sample: message_es_MX.properties All the locale files can be stored in resources folder.

Whenever a validation fails, Spring Boot generates a code that starts with the annotation name (e.g. NotNull), then it adds the entity where the validation failed (e.g. objectname), and lastly it adds the property (e.g. greeting).

Properties can be like NotNull.<object-name>.greeting

NotNull.obj.greeting=Please, provide a valid greeting message.
Size.obj.greeting=Greeting message  must contain between {2} and {1} characters.

Note: {2} and {1} are placeholders of the minimum and maximum length

NotNull.obj.greeting=Por favor, proporcione un mensaje de saludo válido.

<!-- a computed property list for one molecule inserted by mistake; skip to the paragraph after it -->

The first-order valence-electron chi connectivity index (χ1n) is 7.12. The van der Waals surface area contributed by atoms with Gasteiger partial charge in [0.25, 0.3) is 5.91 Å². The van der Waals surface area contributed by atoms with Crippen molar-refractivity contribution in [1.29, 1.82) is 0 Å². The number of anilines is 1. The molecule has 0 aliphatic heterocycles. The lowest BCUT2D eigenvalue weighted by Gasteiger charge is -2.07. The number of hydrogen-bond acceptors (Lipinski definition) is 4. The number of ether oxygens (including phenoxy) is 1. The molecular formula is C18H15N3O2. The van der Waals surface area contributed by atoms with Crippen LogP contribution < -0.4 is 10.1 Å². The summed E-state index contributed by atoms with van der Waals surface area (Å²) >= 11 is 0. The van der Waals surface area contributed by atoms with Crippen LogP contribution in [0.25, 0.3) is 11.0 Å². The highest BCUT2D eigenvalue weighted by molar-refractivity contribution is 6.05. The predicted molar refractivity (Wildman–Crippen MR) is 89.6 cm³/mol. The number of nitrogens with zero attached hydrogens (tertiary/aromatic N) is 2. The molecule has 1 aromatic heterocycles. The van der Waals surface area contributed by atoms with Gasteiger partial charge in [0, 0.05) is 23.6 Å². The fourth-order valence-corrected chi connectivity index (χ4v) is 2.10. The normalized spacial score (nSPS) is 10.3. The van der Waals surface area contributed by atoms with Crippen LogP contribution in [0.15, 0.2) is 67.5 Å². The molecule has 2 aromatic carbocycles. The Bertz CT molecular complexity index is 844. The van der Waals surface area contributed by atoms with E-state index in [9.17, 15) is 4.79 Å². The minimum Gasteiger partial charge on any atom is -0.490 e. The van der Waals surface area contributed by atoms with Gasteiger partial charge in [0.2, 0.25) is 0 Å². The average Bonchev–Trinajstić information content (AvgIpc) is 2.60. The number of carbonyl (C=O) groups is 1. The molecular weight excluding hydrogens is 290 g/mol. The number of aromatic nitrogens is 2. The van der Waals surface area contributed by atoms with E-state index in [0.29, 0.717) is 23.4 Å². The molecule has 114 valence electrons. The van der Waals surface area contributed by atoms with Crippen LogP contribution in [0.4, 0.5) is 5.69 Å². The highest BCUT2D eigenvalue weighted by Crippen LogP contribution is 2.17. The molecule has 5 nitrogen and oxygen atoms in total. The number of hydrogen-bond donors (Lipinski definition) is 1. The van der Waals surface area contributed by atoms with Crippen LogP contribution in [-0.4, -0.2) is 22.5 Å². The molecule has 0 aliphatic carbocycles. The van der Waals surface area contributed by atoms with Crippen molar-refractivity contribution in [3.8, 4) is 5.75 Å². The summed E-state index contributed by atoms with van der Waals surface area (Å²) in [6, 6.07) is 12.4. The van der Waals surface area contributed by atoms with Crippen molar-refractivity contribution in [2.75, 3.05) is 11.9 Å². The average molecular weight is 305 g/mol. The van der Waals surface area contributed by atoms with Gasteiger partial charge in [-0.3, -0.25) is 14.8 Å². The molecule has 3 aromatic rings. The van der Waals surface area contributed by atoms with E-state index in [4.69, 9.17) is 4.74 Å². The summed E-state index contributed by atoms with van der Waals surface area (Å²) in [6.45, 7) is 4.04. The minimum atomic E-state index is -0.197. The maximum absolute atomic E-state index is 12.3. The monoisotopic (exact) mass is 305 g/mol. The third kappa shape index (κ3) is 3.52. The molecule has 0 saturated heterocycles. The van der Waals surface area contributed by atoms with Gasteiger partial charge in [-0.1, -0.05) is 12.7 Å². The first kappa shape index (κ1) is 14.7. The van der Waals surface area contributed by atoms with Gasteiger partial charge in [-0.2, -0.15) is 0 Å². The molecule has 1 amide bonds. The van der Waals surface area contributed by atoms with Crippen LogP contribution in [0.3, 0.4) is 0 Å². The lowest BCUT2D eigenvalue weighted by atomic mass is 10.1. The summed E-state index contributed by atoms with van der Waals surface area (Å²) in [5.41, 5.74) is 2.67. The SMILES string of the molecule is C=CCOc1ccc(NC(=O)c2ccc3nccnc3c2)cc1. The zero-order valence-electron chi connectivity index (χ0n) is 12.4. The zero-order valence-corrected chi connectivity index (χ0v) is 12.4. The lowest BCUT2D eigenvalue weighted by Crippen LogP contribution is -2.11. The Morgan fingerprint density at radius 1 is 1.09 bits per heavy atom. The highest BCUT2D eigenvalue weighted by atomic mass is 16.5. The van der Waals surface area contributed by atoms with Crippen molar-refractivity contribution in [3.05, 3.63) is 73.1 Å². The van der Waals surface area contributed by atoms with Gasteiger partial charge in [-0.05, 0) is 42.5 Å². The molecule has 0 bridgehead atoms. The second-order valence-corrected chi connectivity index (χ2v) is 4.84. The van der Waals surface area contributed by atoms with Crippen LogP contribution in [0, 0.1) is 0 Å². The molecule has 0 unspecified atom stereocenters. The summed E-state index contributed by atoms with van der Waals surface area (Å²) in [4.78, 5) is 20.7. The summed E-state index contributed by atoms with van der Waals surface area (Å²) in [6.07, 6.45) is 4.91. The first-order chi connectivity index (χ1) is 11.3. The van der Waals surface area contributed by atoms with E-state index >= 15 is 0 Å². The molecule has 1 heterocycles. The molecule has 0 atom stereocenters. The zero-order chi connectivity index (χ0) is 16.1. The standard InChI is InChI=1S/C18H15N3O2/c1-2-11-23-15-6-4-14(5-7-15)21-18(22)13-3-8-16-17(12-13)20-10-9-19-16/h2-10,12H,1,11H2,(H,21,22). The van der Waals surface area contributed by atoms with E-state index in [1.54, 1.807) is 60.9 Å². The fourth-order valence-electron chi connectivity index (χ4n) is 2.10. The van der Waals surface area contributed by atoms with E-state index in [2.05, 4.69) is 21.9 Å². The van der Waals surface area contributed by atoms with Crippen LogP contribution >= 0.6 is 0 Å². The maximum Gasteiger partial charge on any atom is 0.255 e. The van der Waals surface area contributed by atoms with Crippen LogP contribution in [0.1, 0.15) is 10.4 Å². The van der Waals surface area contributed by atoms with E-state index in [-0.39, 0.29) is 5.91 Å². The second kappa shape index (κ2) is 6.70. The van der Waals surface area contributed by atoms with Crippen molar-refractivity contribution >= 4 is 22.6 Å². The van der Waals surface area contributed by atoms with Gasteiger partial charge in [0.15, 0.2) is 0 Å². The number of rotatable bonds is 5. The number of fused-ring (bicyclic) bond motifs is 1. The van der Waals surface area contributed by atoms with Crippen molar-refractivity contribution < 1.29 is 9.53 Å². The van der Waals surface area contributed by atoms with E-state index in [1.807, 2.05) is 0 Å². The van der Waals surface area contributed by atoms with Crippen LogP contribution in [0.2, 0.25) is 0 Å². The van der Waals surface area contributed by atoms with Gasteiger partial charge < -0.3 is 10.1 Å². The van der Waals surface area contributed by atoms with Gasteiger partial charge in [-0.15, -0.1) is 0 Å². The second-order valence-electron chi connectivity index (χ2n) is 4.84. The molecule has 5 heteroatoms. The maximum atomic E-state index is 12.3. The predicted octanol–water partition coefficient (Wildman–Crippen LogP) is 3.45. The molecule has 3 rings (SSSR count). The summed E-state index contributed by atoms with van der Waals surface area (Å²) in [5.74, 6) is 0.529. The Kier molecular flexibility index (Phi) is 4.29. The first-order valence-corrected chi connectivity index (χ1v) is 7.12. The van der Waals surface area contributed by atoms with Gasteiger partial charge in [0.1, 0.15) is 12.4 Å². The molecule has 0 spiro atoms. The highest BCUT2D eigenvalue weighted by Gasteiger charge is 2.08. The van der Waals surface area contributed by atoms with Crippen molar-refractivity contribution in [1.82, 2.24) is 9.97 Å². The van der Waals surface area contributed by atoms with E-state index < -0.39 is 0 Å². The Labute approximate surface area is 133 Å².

Size.obj.greeting=El mensaje de bienvenida debe contener entre {2} y {1} caracteres.

We can always get the locale from the request header Accept-Language
Example : Accept-Language: en-US or request.getLocale().

curl -X POST -H "Content-Type: application/json" -H "Accept-Language: es-MX" -d '{
  "description": "employee info"
}' http://localhost:8080/api/employee

I'm not a big fan of javax.validation annotations. Mostly because objects whose classes are annotated with these cannot be unit tested easily.

What I recommend is registering a org.springframework.validation.Validator implementation in your @RestController annotated handler class as follows:

void initBinder(WebDataBinder binder) {
    if (binder.getTarget() == null) {
    final var validator1 = // your validator1 instance

    //check if specific validator is eligible to validate request and its body